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Haken – Aquarius: Review

Through Sensory Records, the English progressive band, Haken, released their debut album. It is entitled Aquarius and became available on March 30. Don’t let the short track list deceive you; the band goes all out on the album for over an hour. The band has not yet received the recognition they deserve, but believe me when I say they deserve it. If I had heard this album earlier, March 2010 would have been given a different album of the month.

The Music (rating: A+)

  1. The Point of No Return
  2. Streams
  3. Aquarium
  4. Eternal Rain
  5. Drowning in the Flood
  6. Sun
  7. Celestial Elixir

Aquarius is reminiscent of various progressive artists, but does not walk in the shadows of anyone. In other words, the album contains similarities to music such as early Dream Theater and Yes but still creates an identity for itself. Haken has given a melting pot of genres, branching from progressive metal to jazz fusion, symphonic rock, folk, and even subtle touches of classical. Due to its high levels of originality and diversity, it is extremely difficult to tie this album to  any other albums or even genres for that matter.

But as all progressive music, the music beams with musicality and complexity. There is no set structure throughout the songs, but the use of recurring themes effectively adds fluency. Every song is considerably dynamic, offering not only a great deal of different genres, but also various levels of heaviness and tempos. There is much diversity with respect to transitions between songs and song sections to attain flow. And additionally, neither the use of simple or complex rhythms are forced, giving even more natural feel to the album. The same can be said about the key signatures. Aquarius achieves a commendable level of musicianship without compromising the natural finish.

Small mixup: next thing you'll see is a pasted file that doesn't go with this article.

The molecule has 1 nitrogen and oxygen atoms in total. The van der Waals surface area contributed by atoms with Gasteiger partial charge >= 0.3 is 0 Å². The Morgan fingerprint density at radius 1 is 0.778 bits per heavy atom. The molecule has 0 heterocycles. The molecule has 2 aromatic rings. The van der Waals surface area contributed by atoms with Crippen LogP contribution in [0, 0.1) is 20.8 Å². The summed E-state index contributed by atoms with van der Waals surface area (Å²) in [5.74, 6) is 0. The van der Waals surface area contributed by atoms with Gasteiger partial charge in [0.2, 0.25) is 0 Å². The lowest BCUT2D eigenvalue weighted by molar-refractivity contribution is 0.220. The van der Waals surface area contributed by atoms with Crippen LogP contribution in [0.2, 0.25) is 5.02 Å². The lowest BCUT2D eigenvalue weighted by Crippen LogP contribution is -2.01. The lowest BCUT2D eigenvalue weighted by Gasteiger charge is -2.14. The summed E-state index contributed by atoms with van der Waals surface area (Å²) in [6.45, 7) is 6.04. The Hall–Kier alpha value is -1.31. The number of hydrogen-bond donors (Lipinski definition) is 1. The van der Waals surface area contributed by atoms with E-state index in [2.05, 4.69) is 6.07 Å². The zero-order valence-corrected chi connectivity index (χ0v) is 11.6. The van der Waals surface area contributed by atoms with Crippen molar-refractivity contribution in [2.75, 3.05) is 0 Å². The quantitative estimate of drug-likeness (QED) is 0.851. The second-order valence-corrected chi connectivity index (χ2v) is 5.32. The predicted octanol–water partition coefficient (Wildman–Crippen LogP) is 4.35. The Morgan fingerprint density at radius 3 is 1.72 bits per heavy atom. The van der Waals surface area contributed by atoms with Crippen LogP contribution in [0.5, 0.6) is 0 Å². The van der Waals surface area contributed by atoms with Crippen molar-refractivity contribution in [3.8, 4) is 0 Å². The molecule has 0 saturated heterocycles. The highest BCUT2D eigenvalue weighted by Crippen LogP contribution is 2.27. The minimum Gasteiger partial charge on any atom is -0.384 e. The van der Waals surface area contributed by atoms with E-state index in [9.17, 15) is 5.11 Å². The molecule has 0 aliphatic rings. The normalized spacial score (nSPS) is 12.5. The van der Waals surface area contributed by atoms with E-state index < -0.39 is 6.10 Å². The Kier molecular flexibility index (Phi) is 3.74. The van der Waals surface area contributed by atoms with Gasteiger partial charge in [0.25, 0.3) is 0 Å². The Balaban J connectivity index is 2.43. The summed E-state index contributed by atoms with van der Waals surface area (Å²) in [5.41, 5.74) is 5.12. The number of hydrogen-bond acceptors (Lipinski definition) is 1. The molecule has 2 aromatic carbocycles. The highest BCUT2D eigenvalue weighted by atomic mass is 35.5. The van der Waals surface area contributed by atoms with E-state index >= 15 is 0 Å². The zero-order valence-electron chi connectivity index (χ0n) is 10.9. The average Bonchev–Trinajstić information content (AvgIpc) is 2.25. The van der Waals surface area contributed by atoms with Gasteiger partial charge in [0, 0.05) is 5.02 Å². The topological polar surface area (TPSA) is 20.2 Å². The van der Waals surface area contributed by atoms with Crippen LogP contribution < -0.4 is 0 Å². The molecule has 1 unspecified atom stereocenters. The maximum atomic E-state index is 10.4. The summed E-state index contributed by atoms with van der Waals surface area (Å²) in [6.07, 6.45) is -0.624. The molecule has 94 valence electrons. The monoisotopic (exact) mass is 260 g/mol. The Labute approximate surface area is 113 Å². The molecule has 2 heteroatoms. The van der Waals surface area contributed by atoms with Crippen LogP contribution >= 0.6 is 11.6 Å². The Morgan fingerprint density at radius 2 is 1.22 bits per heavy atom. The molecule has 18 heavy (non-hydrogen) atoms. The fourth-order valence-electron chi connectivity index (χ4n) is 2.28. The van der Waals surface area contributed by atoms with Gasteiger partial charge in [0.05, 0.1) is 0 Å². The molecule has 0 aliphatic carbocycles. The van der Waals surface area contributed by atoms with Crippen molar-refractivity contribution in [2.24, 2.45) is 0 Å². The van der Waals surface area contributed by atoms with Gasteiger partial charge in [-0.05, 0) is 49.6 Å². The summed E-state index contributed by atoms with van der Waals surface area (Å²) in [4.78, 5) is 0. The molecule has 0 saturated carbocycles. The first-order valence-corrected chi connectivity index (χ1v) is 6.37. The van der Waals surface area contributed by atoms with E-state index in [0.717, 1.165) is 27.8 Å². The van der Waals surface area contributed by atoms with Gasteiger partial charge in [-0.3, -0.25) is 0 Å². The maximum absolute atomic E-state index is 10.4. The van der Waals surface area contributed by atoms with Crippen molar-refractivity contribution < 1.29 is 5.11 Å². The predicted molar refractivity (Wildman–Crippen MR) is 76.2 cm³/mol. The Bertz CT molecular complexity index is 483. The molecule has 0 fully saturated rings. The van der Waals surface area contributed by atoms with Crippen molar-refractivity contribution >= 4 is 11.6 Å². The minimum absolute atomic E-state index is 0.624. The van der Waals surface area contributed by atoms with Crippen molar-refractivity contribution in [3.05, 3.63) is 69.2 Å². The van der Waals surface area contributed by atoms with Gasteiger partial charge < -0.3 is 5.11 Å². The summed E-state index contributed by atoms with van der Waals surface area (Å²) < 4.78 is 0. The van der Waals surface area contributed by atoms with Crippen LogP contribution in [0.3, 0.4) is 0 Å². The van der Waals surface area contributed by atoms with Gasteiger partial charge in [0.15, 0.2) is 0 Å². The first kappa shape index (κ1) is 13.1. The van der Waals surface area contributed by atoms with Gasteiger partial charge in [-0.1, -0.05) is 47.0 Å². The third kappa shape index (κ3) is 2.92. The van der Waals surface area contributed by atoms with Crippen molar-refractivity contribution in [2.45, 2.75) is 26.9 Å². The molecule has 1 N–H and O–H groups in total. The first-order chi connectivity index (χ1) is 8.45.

The instrumental aspect is no less impressive than the intelligence underlying the album. Though no instrument is overly better than the other, the keyboards stand out most to me. This is because other than Dream Theater’s Jordan Rudess, I have never heard a more effective use of such a grand collection of sounds and tones. They range from piano to strings to synthesizers to xylophonic sounds to basically anything. Everything on the keyboardists behalf, including everything from support to soloing, is absolutely amazing. But the same applies to the remaining instruments. The singer has an amazing clean voice, and uses the growl very selectively and effectively. Great rhythms and riffs, as well as solos, are given by the guitarist. The bassist is more subtle, but does an excellent job of creating melodic support lines. And finally, the drummer gives unorthodox, but highly impressive beats and fills. Each band member makes a presence for themselves without compromising any other member or, more importantly, the music altogether.

Aquarius is among the most, if not the most, extraordinary debut albums I have ever heard. Whether it be regarding the musicianship or the instrumental execution, the album is flawless for all I am concerned. It extremely original, yet there are subtle hints of its origin. Without doubt, the record is a notable contender for album of the year. And though I may be quite presumptuous, it could very well be album of the decade. If Haken were to discontinue, it would be a grave tragedy for the art of music. But based on the quality of Aquarius, this band is going to great places.

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